On the last day of the experience we started with an early morning snorkel during which I spotted at least 10 parrot fish! We stopped off at a sandbar where me and Andy went for a ride in the see-thru kayak. It made me feel a bit sick rocking around and looking down at the coral so I jumped out for a snorkel. This proved to be one of the highlights of the 3 days. We were surrounded by Loggerhead turtles. I nearly swallowed the ocean when I spotted the first one. He was swimming directly towards me, and I momentarily forgot I was underwater as my inside voice became my outside voice calling the others over to see it!! We swam with them for ages, it was incredible.
Back at the marina we said our emotional goodbyes and I headed to the bus stop for my connection to Cairns. Another Greyhound redeye special! But, not before a truly memorable time was made even more so by the news that Tottenham had BEATEN AC Milan at the San Siro! Have I slipped into an alternative reality?? Almost, although I hit the real world with a thump as I checked my wallet and realised I was down to my last $50 from the $300 borrowed from Claudia and still no PIN. Oops.
The bus left Airlie at 8.10pm, Claudia came to say goodbye. My time in Australia is fast coming to an end so I don’t expect to see Claudia again. Not in this part of the world anyway. I arrived in Cairns feeling pretty shell shocked. The bus ride lasted a gruelling 10 hours and I had pretty much zero sleep. They played a film, Taken, but it got stuck halfway through so I never did find out if he got his daughter back!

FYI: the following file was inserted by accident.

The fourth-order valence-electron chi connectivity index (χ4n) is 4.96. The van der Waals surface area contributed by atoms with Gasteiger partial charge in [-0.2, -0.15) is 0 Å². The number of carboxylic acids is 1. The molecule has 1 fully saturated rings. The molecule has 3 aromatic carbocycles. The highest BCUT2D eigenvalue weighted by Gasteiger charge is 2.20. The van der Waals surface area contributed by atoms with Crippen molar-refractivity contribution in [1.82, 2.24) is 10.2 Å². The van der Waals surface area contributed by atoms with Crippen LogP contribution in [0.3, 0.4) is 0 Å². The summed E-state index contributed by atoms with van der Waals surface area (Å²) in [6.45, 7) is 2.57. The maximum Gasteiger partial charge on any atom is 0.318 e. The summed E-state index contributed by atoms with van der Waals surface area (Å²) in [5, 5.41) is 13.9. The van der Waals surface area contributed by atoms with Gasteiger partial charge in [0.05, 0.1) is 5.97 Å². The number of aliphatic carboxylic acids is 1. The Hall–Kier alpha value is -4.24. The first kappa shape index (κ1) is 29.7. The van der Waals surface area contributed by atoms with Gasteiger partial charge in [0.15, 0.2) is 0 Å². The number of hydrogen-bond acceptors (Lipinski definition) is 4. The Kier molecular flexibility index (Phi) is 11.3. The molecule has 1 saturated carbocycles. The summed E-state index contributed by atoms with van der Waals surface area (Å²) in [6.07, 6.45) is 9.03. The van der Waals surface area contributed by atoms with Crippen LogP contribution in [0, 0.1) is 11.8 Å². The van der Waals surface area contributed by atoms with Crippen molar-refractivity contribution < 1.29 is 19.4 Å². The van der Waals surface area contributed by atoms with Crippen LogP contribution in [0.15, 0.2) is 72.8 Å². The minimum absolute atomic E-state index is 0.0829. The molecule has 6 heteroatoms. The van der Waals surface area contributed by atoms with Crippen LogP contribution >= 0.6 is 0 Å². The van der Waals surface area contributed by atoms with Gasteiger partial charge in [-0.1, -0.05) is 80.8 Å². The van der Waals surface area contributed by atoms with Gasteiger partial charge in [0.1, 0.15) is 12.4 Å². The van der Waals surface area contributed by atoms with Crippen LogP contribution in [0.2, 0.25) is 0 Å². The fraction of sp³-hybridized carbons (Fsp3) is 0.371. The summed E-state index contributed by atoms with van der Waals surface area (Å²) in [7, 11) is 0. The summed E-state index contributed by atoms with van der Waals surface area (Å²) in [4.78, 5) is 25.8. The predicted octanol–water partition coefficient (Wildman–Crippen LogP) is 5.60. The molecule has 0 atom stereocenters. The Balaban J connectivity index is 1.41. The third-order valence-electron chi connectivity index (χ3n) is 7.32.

Cairns provided some good party action, following the relative calm of my northern Queensland experience so far. One particular place had the classic ‘beer pong’ going on. For those who don’t know, you bounce a ping pong ball from one end of a long table to the other and attempt to land it in your opponents drink, in which case they have to down it. You start with 9 drinks in a triangle and the idea is to get rid of all of your opponents before they land in all of yours. Well, ultimately the idea is getting drunk! Anyway, the reason for this convoluted explanation is just so you get the joke coming up. The drink of choice on this occasion was an Aussie energy drink called MOTHER, mixed with something else. The marketing of this particular game was genius “Get your balls in your mates Mother”, screamed the poster! Why, those crazy Aussies!!
In the previous blog, I mentioned how things were set to get ‘interesting’ with Caroline from the Rainbow Beach video store. Back before I set off on the Whitsunday trip I penned an email to her. I had a crazy notion that, being a local she might have some contacts with a 4×4 and maybe they would be willing to rent it to me and maybe she would be willing to accompany me on the trip as she has been to the island many times before and maybe, just maybe, I would get to see Fraser Island after all. Well, I received a reply whilst in Cairns. She was in! Caroline writes for the local paper so was able to blag a cracking deal with her friend at the 4×4 centre. This involved writing a story about Fraser Island, kind of a tourist in her own country style, in turn for a hefty discount on the hire. Result!!